It was a 20-minute disaster, plain and simple. The Maryland men’s basketball team was frigid from the field on Wednesday night, content to bombard Notre Dame’s zone defense with three-pointers that created a rather thudding soundtrack at Comcast Center, because everything was hitting the rim and bouncing away.

“I think we were just wide open that we didn’t want to pass them up, so we started shooting them,” point guard Seth Allen said. “We shot a lot of threes in the first half.”

The Terrapins made both of their three-point attempts against the Fighting Irish’s man-to-man defense, as they blitzed to a 10-4 lead in five offensive possessions. Notre Dame rolled with a four-guard lineup and paid dearly; Evan Smotrycz posted up for an easy layup, and both Allen and Jake Layman hit shots from beyond the arc. (When the Irish turned from their zone back to man in the second half, the result was quite similar.)

Then Notre Dame Coach Mike Brey called a zone. It wasn’t anything particularly swarming, or even complicated. Just a 2-3 scheme that Maryland was unable to break. The Terps embarked on an epic cold snap, missing 13 straight three-pointers as they fell behind by nine points at halftime.

“We couldn’t make a shot,” Coach Mark Turgeon said.

In 22 half-court possessions against Notre Dame’s zone, Maryland scored 11 points. It launched 13 three-pointers and made one. Five times, the Terps couldn’t even get a shot off, either coughing up a pass or committing a moving screen.

In the second half, as the comeback began, Maryland finally discovered the glaring hole among the Fighting Irish; they were leaving the middle wide open. So Dez Wells parked himself there and the offense ran through him. It resulted in 15 points over 10 possessions and markedly better shooting (5 for 12 from the field, 3 for 5 on three-pointers).

“Second half we really loosened up as a team and got things going,” guard Nick Faust said.

And now, the GIFs, specifically looking at how Maryland’s offense improved against the zone.

Turgeon’s zone offense is mostly static. Few Terps are cutting at any given moment, except for the occasional high-low exchange between the two interior players or a perimeter switch. Most of the success comes either when the opposing defense gets lazy by forgetting to cover the backdoor, or when Maryland occupies enough eyes to spring someone free.

This possession, early in the game, ultimately resulted in a missed three-pointer, but it demonstrates how Turgeon wants things to run. Jake Layman, in the corner, pops up for a pass then immediately gives it back to Seth Allen. As Evan Smotrycz cuts up to draw attention, Shaq Cleare sets a back screen on Layman. Two quick swing passes gets Layman the basketball, ideally with space.


Another basic zone action from the Terps. Roddy Peters swings the basketball to Nick Faust and Charles Mitchell immediately sets an inside screen. As Faust rolls off, this draws the attention of the other high defender, so a bounce pass sets Peters up for the drive.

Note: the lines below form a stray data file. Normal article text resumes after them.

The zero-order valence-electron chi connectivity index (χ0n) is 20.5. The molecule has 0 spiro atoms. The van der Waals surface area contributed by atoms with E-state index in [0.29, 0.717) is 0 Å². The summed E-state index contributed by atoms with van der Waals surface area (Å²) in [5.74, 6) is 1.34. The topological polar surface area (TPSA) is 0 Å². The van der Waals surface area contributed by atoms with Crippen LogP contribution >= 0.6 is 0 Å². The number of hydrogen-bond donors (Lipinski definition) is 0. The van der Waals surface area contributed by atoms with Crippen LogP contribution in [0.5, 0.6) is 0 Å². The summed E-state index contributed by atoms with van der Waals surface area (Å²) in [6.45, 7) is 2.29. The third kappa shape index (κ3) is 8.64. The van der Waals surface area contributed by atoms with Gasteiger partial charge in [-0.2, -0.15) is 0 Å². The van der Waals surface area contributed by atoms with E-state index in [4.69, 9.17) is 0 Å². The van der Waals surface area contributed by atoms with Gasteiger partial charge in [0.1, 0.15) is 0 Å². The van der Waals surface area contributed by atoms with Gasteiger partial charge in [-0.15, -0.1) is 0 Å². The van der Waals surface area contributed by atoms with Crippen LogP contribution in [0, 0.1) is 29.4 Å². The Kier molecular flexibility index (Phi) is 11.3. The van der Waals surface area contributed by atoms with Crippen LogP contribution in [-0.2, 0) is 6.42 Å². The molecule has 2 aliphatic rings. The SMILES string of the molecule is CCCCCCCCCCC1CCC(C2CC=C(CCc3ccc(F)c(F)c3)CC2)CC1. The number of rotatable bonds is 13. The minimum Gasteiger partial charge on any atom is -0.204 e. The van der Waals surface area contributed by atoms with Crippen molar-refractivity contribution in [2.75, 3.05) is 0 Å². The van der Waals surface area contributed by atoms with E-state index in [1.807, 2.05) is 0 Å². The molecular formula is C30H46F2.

This possession ended in a blocked shot because Eric Atkins sticks with Peters while Pat Connaughton, the strongside defender, did a nice job preventing the kick-out three to Wells in the corner. Maryland ran this exact same play perfectly in the second half, however, when a ball screen forced the weak-side guard to cheat, leaving Allen open for a three that put the Terps up 55-45.


Might as well take these two together, because they’re the exact same play, and really the only offensive action Maryland had working for it against the zone before it discovered the free throw line was unsettled territory.

As the basketball swings to one side, the opposite post (either Mitchell or Cleare) flashes from the block to the elbow to draw attention, while the nearside post (Smotrycz, in both instances), sets a cross screen to free the dunker. Neither of Smotrycz’s screens were particularly crushing, but the key was that Fighting Irish Zach Auguste was distracted just enough to leave his perch near the rim.


A perfectly reasonable possession finding Smotrycz in the middle, but he immediately gets swarmed and loses his dribble. If he had either shot or kicked out to Faust on the right side, things would’ve gone much better. This sets up the following shot, where he makes the correct move.


Here is the only true high-low sequence the Terps had against Notre Dame, but they cut the lead to one point when Smotrycz, instead of dribbling into the defense’s teeth and creating a spacing issue, immediately finds Mitchell on a bounce pass. Because center Garrick Sherman came up to guard Smotrycz, Auguste was left to both guard Mitchell and keep watch for a Layman three-pointer. Instead, he got caught in the middle. By that time, Mitchell had him sealed.


Perhaps Maryland’s best-executed possession against the zone all evening. The Terps run their standard ball screen with Wells acting as the post, so when Faust runs through and clears out, the junior guard finds some open space for the pass from Layman. Three defenders close on Wells, so Layman makes the correct backdoor cut, takes the handoff and dives towards the rim. Because Wells occupied Sherman by backing into him, it opened up just enough space for Layman to sneak past.